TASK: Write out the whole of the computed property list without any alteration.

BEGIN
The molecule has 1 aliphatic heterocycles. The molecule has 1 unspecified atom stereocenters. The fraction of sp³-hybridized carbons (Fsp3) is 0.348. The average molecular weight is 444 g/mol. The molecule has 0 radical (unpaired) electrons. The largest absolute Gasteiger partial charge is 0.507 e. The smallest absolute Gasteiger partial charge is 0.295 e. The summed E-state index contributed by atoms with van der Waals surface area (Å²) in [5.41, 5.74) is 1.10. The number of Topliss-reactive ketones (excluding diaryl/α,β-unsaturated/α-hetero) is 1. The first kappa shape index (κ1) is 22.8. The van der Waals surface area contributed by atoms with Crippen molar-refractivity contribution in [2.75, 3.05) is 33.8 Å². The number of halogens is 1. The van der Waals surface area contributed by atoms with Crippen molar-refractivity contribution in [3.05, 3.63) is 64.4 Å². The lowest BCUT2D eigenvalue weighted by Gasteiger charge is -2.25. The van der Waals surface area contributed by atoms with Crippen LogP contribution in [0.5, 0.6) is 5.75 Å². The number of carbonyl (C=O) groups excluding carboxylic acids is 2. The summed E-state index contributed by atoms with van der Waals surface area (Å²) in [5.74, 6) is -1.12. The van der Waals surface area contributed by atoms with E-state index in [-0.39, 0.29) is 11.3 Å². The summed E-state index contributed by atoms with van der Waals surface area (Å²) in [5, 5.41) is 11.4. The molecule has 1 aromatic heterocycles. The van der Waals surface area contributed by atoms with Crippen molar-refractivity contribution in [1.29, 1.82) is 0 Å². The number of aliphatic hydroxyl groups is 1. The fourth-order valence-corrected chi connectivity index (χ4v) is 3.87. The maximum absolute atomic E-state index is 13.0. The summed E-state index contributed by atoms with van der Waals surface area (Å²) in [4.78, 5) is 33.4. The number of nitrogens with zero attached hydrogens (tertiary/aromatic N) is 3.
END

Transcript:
The molecule has 1 aliphatic heterocycles. The molecule has 1 unspecified atom stereocenters. The fraction of sp³-hybridized carbons (Fsp3) is 0.348. The average molecular weight is 444 g/mol. The molecule has 0 radical (unpaired) electrons. The largest absolute Gasteiger partial charge is 0.507 e. The smallest absolute Gasteiger partial charge is 0.295 e. The summed E-state index contributed by atoms with van der Waals surface area (Å²) in [5.41, 5.74) is 1.10. The number of Topliss-reactive ketones (excluding diaryl/α,β-unsaturated/α-hetero) is 1. The first kappa shape index (κ1) is 22.8. The van der Waals surface area contributed by atoms with Crippen molar-refractivity contribution in [2.75, 3.05) is 33.8 Å². The number of halogens is 1. The van der Waals surface area contributed by atoms with Crippen molar-refractivity contribution in [3.05, 3.63) is 64.4 Å². The lowest BCUT2D eigenvalue weighted by Gasteiger charge is -2.25. The van der Waals surface area contributed by atoms with Crippen LogP contribution in [0.5, 0.6) is 5.75 Å². The number of carbonyl (C=O) groups excluding carboxylic acids is 2. The summed E-state index contributed by atoms with van der Waals surface area (Å²) in [5.74, 6) is -1.12. The van der Waals surface area contributed by atoms with E-state index in [-0.39, 0.29) is 11.3 Å². The summed E-state index contributed by atoms with van der Waals surface area (Å²) in [5, 5.41) is 11.4. The molecule has 1 aromatic heterocycles. The van der Waals surface area contributed by atoms with Crippen molar-refractivity contribution in [1.29, 1.82) is 0 Å². The number of aliphatic hydroxyl groups is 1. The fourth-order valence-corrected chi connectivity index (χ4v) is 3.87. The maximum absolute atomic E-state index is 13.0. The summed E-state index contributed by atoms with van der Waals surface area (Å²) in [4.78, 5) is 33.4. The number of nitrogens with zero attached hydrogens (tertiary/aromatic N) is 3.